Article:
At the moment, it’s easy to think there’s very little that’s within our control. Unfortunately, we’re right. However, this makes it even more important to focus on what we can control.
In The Seven Habits of Highly Effective People, Stephen R. Covey1 separates our lives into three concentric circles: control, concern, and influence.
The Circle of Control includes events we control directly. In the Circle of Influence, we find those areas where we have some control, but are also partly affected by the behaviour of other people. Finally, the Circle of Concern is everything that affects us, yet we’re powerless to change it. When I use the exercise with clients, this circle is usually inhabited by Brexit, parents-in-law, and spiteful weather.
As you’ll see, the Circle of Control is minuscule – perhaps the size of a 10p coin. But there’s enough space for a few tiny actions. And tiny actions, over time, build up into big results.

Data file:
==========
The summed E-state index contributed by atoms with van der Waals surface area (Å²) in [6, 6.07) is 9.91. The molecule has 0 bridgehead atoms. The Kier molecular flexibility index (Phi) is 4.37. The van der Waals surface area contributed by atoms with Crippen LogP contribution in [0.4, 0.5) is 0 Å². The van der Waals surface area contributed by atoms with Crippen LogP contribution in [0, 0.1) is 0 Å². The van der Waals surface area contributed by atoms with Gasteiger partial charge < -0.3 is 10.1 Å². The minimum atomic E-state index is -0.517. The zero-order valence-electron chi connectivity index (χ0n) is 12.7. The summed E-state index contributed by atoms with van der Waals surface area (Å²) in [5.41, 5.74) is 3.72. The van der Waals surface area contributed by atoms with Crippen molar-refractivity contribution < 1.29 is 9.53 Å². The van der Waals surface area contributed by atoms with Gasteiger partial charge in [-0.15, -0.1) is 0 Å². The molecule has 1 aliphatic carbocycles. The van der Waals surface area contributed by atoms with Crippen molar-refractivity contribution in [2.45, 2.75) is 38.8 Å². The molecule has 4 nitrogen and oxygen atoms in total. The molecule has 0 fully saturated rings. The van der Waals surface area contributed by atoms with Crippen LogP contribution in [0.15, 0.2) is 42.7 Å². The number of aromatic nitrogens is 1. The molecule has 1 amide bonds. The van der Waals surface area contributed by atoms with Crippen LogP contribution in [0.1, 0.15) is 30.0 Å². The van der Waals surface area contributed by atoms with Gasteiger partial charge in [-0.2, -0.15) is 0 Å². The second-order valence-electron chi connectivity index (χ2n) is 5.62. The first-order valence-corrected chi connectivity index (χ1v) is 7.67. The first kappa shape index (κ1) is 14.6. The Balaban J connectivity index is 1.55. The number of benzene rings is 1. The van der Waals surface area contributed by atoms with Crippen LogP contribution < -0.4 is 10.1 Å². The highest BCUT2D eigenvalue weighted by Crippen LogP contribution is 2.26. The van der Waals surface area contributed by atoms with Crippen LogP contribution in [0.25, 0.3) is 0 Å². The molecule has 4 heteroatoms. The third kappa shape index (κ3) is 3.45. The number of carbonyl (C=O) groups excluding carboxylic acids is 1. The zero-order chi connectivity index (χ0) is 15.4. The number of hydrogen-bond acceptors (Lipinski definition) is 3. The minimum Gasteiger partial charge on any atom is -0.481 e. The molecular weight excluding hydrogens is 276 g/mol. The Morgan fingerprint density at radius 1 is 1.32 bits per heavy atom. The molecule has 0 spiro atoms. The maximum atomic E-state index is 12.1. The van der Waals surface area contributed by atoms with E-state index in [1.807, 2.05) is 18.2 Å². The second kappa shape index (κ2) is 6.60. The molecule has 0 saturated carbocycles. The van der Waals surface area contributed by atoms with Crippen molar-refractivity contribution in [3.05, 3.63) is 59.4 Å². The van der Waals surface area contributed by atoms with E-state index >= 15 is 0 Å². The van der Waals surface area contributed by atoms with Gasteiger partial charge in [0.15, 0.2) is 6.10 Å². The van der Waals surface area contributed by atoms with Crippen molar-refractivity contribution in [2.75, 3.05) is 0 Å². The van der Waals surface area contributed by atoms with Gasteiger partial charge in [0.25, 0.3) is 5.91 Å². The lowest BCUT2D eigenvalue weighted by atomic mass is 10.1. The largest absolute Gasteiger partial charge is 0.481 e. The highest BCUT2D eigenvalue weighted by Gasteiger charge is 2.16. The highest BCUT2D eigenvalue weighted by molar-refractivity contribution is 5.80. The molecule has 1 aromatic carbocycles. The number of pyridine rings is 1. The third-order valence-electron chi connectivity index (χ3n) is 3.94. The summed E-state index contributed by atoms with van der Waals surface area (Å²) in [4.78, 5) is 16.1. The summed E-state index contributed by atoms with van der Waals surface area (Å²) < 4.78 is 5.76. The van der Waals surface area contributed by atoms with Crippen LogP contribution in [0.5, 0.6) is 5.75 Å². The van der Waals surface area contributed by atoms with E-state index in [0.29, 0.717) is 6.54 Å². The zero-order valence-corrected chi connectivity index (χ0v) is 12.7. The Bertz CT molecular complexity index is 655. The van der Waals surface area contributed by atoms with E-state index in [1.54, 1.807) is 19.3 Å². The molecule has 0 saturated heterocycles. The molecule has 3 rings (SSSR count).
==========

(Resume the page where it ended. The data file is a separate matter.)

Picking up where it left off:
In financial terms, it might look like this:
There’s flap-all we can do about interest rates, stock market performance, or government policy. And we have only limited control over how much we earn – for instance, a customer might go bankrupt leaving our invoices unpaid, or we become unable to work due to illness. What we control is those daily habits around spending, saving, and investing.
Focus on that 10p coin, and ignore the rest.
- Covey had nine children, so was clearly highly effective In all areas of his life. [↩]